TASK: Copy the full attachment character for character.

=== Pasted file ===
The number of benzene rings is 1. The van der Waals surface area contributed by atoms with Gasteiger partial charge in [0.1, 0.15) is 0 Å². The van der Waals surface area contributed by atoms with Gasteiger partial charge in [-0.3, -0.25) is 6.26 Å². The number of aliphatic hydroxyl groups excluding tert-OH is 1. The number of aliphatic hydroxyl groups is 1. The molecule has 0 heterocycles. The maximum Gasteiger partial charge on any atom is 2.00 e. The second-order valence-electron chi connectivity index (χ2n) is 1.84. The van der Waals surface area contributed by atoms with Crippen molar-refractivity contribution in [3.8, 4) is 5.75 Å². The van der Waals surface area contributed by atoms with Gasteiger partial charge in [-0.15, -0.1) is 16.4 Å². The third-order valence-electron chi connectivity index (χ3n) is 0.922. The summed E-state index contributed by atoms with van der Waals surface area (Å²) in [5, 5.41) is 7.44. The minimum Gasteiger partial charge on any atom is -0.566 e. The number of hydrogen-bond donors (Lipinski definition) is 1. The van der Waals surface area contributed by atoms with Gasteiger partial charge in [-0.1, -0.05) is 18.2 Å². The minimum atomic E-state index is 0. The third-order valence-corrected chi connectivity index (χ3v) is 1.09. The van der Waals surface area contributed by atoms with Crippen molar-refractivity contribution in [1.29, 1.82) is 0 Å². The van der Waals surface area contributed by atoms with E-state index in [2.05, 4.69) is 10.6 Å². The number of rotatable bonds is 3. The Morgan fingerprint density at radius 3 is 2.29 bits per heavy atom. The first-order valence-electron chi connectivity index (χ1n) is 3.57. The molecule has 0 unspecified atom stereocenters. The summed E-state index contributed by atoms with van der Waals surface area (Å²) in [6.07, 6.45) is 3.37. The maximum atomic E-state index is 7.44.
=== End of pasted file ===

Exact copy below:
The number of benzene rings is 1. The van der Waals surface area contributed by atoms with Gasteiger partial charge in [0.1, 0.15) is 0 Å². The van der Waals surface area contributed by atoms with Gasteiger partial charge in [-0.3, -0.25) is 6.26 Å². The number of aliphatic hydroxyl groups excluding tert-OH is 1. The number of aliphatic hydroxyl groups is 1. The molecule has 0 heterocycles. The maximum Gasteiger partial charge on any atom is 2.00 e. The second-order valence-electron chi connectivity index (χ2n) is 1.84. The van der Waals surface area contributed by atoms with Crippen molar-refractivity contribution in [3.8, 4) is 5.75 Å². The van der Waals surface area contributed by atoms with Gasteiger partial charge in [-0.15, -0.1) is 16.4 Å². The third-order valence-electron chi connectivity index (χ3n) is 0.922. The summed E-state index contributed by atoms with van der Waals surface area (Å²) in [5, 5.41) is 7.44. The minimum Gasteiger partial charge on any atom is -0.566 e. The number of hydrogen-bond donors (Lipinski definition) is 1. The van der Waals surface area contributed by atoms with Gasteiger partial charge in [-0.1, -0.05) is 18.2 Å². The minimum atomic E-state index is 0. The third-order valence-corrected chi connectivity index (χ3v) is 1.09. The van der Waals surface area contributed by atoms with Crippen molar-refractivity contribution in [1.29, 1.82) is 0 Å². The van der Waals surface area contributed by atoms with E-state index in [2.05, 4.69) is 10.6 Å². The number of rotatable bonds is 3. The Morgan fingerprint density at radius 3 is 2.29 bits per heavy atom. The first-order valence-electron chi connectivity index (χ1n) is 3.57. The molecule has 0 unspecified atom stereocenters. The summed E-state index contributed by atoms with van der Waals surface area (Å²) in [6.07, 6.45) is 3.37. The maximum atomic E-state index is 7.44.